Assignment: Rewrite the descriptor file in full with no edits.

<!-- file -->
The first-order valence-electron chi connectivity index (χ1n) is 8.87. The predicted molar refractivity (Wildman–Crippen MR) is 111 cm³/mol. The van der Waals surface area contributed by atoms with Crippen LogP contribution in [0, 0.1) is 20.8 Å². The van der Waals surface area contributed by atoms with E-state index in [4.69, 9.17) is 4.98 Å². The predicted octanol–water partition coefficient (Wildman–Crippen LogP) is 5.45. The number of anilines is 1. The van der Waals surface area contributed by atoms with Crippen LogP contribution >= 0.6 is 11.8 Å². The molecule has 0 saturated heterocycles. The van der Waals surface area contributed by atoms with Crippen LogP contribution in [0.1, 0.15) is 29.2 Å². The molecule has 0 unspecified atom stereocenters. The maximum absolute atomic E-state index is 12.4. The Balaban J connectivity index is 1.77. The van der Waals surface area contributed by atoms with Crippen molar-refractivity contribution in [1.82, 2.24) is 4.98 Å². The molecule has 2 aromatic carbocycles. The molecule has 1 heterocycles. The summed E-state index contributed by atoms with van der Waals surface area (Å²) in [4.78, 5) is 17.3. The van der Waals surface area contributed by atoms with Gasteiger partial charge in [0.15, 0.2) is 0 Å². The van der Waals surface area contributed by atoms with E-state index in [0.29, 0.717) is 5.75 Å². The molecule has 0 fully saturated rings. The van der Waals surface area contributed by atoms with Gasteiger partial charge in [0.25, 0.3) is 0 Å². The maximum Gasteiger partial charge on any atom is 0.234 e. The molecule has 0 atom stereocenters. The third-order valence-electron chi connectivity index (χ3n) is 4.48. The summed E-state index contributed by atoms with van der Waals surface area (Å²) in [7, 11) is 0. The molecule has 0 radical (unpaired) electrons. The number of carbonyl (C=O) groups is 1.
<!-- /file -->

The first-order valence-electron chi connectivity index (χ1n) is 8.87. The predicted molar refractivity (Wildman–Crippen MR) is 111 cm³/mol. The van der Waals surface area contributed by atoms with Crippen LogP contribution in [0, 0.1) is 20.8 Å². The van der Waals surface area contributed by atoms with E-state index in [4.69, 9.17) is 4.98 Å². The predicted octanol–water partition coefficient (Wildman–Crippen LogP) is 5.45. The number of anilines is 1. The van der Waals surface area contributed by atoms with Crippen LogP contribution >= 0.6 is 11.8 Å². The molecule has 0 saturated heterocycles. The van der Waals surface area contributed by atoms with Crippen LogP contribution in [0.1, 0.15) is 29.2 Å². The molecule has 0 unspecified atom stereocenters. The maximum absolute atomic E-state index is 12.4. The Balaban J connectivity index is 1.77. The van der Waals surface area contributed by atoms with Crippen molar-refractivity contribution in [1.82, 2.24) is 4.98 Å². The molecule has 2 aromatic carbocycles. The molecule has 1 heterocycles. The summed E-state index contributed by atoms with van der Waals surface area (Å²) in [4.78, 5) is 17.3. The van der Waals surface area contributed by atoms with Gasteiger partial charge in [0.15, 0.2) is 0 Å². The van der Waals surface area contributed by atoms with E-state index in [0.29, 0.717) is 5.75 Å². The molecule has 0 fully saturated rings. The van der Waals surface area contributed by atoms with Gasteiger partial charge in [0.25, 0.3) is 0 Å². The maximum Gasteiger partial charge on any atom is 0.234 e. The molecule has 0 atom stereocenters. The third-order valence-electron chi connectivity index (χ3n) is 4.48. The summed E-state index contributed by atoms with van der Waals surface area (Å²) in [7, 11) is 0. The molecule has 0 radical (unpaired) electrons. The number of carbonyl (C=O) groups is 1.